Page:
All articles from: June, 2009

Statement by President Obama on UN International Day in Support of Torture Victims

Twenty-five years ago, the United Nations General Assembly adopted the Convention Against Torture, and twenty-two years ago this very day, the Convention entered into force. The United States’ leading role in the negotiation of the Convention and its subsequent ratification and implementation enjoyed strong bipartisan support. Today, we join the international community in reaffirming unequivocally the principles behind that Convention, including the core principle that torture is never justified.

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WTO Trade Policy Review of Morocco – U.S. Statement

The United States welcomes the participation of the delegation of Morocco, headed by Minister Maazouz, and including Ambassador Hilale, Permanent Representative of the Kingdom of Morocco in Geneva, in the government’s fourth Trade Policy Review. We value the work produced by the WTO Secretariat and the government of Morocco. Each of the reports has helped to inform our consideration of Morocco’s trade and investment policies since its last TPR in 2003.

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Remarks by Secretary Clinton on World Refugee Day 2009

Around the world today, millions of people endure war, genocide, famine and natural disasters. Often, they are forced to flee in search of safety, seeking temporary shelter until they can return home and rebuild their lives. But for many refugees and other displaced people, the homes they loved are gone forever.

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U.S. Joins UN Human Rights Council

Charge d’Affaires, a.i., Mark C. Storella and Political Officer

First, Mr. President and other officers of the bureau, please accept the congratulations of the United States on your election. We look forward to working closely with you. We would also take this opportunity to express our sincere appreciation to Ambassador Martin Umohoibhi for the leadership he so consistently demonstrated during his tenure and the sense of decorum he brought to this hall. Sir, you have been a lion; you have inspired us; during tense times you have leavened our work with humor; and you have even kept the Council on schedule. We thank you.

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U.S. Statement at the WTO Dispute Settlement Body Meeting

• Mr. Chairman, the United States provided a status report in this dispute on June 8, 2009, in accordance with Article 21.6 of the DSU.

• As noted in that status report, a number of legislative proposals that would implement the DSB’s recommendations and rulings in this dispute have been introduced in the current Congress, which convened in January.

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Explanations of Position on Guidelines for the Alternative Care of Children and Human Rights in Sudan

We would like to comment on two resolutions. With respect to resolution L.13 on the Guidelines for Alternative Care of Children, the United States strongly believes in creating healthy, supportive, and safe environments in which children can thrive and grow, particularly those children who lack parental care. We welcome the spirit embodied in the Guidelines for the Alternative Care of Children and believe that the Guidelines offer useful policy orientations for the protection of children without parental care.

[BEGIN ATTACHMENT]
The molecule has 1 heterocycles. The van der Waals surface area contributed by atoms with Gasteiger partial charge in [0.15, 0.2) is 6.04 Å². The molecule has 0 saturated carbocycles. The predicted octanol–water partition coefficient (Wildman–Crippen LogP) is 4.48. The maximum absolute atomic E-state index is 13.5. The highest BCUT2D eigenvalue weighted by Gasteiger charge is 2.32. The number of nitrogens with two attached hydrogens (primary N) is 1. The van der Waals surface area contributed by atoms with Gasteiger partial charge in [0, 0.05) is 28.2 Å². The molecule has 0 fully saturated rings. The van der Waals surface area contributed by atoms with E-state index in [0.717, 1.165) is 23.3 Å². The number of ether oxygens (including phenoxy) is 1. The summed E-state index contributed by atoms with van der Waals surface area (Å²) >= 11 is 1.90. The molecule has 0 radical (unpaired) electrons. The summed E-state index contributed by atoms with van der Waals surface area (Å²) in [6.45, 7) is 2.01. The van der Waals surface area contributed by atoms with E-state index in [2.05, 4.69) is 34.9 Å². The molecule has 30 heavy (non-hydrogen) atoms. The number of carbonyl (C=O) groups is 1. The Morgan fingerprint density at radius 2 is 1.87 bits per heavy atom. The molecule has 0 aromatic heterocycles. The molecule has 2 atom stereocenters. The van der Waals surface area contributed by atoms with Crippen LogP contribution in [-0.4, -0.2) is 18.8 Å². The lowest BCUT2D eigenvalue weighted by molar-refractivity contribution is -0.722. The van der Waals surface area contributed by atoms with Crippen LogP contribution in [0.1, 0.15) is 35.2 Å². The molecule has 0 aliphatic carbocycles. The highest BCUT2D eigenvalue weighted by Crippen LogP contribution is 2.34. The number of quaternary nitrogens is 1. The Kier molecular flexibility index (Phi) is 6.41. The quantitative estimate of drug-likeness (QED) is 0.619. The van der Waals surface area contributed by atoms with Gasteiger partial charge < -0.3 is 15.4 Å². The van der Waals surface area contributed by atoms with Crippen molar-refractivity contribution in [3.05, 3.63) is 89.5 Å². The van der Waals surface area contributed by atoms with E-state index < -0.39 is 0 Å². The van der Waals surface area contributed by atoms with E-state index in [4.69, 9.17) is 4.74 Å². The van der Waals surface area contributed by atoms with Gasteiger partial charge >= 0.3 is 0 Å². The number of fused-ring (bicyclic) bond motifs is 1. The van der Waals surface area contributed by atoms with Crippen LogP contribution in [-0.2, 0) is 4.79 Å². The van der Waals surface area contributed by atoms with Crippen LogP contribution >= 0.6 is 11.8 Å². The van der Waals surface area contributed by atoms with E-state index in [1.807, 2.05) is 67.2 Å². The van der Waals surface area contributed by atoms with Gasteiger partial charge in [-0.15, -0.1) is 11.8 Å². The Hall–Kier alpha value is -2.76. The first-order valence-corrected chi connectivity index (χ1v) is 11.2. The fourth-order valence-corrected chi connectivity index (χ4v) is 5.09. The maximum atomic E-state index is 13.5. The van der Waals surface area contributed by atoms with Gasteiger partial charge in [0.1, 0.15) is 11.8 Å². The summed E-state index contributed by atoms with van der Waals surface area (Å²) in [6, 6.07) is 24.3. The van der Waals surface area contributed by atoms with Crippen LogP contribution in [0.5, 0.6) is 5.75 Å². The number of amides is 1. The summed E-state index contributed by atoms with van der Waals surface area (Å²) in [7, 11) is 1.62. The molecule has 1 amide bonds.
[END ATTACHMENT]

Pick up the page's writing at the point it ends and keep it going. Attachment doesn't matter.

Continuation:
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Item 10 General Debate – Technical Assistance and Capacity Building

The primary objective of the Human Rights Council – and the main criterion by which it is to be judged -is to increase the promotion and protection of human rights around the world. Do people have greater freedom to express their opinions, to assemble peacefully, to criticize their governments, to practice their religion without fear of persecution because of this body’s actions? Are people able to obtain public services and employment opportunities without fear of discrimination?

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Item 10 – Interactive Dialogue with the Independent Expert on Haiti

The United States thanks the Independent Expert on Human Rights in Haiti, Mr. Forst, for his report. The United States has a long relationship with Haiti; we understand, as do others, that the human rights and other problems facing Haiti are difficult, but we believe that they can be solved.

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Item 9: Response to the Report of Special Rapporteur Doudou Diene

The United States is pleased to respond to the report of Special Rapporteur Doudou Diene’s mission to the United States of America last year. My government welcomed the Special Rapporteur’s visit and appreciated the opportunity for constructive dialogue. We arranged numerous meetings with various federal government agencies involved in enforcing the nation’s civil rights laws and administering the myriad programs whose goals are the elimination of racial discrimination and the promotion of respect for civil rights.

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Item 9: Racism, racial discrimination, xenophobia and related forms of intolerance

The United States is committed to pursuing the elimination of racial discrimination at home and abroad. The United States has struggled to overcome the legacies of racism, intolerance and the effects of past discriminatory policies and persistent racist beliefs. Today we are a multi-racial and multi-ethnic democracy in which individuals have the right to be protected against discrimination based on race, color or national origin in virtually every aspect of public life.

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